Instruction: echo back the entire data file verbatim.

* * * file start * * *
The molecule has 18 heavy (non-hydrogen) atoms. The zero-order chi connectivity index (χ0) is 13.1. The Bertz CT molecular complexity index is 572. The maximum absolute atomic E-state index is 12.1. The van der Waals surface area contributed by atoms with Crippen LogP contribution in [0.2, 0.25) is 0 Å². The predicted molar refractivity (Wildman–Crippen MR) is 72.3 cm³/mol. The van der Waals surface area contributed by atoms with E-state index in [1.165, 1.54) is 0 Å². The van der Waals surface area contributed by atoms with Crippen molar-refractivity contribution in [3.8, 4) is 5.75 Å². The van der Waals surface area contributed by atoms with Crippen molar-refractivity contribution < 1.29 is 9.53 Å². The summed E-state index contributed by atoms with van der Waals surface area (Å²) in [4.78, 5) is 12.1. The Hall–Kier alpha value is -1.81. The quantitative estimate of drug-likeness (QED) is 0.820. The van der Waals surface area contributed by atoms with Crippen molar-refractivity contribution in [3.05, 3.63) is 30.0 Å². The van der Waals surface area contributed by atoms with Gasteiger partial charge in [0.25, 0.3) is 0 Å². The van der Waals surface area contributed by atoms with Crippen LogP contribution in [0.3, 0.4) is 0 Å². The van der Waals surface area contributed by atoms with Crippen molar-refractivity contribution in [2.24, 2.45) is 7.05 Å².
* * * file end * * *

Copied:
The molecule has 18 heavy (non-hydrogen) atoms. The zero-order chi connectivity index (χ0) is 13.1. The Bertz CT molecular complexity index is 572. The maximum absolute atomic E-state index is 12.1. The van der Waals surface area contributed by atoms with Crippen LogP contribution in [0.2, 0.25) is 0 Å². The predicted molar refractivity (Wildman–Crippen MR) is 72.3 cm³/mol. The van der Waals surface area contributed by atoms with E-state index in [1.165, 1.54) is 0 Å². The van der Waals surface area contributed by atoms with Crippen molar-refractivity contribution in [3.8, 4) is 5.75 Å². The van der Waals surface area contributed by atoms with Crippen molar-refractivity contribution < 1.29 is 9.53 Å². The summed E-state index contributed by atoms with van der Waals surface area (Å²) in [4.78, 5) is 12.1. The Hall–Kier alpha value is -1.81. The quantitative estimate of drug-likeness (QED) is 0.820. The van der Waals surface area contributed by atoms with Crippen molar-refractivity contribution in [3.05, 3.63) is 30.0 Å². The van der Waals surface area contributed by atoms with Gasteiger partial charge in [0.25, 0.3) is 0 Å². The van der Waals surface area contributed by atoms with Crippen LogP contribution in [0.3, 0.4) is 0 Å². The van der Waals surface area contributed by atoms with Crippen molar-refractivity contribution in [2.24, 2.45) is 7.05 Å².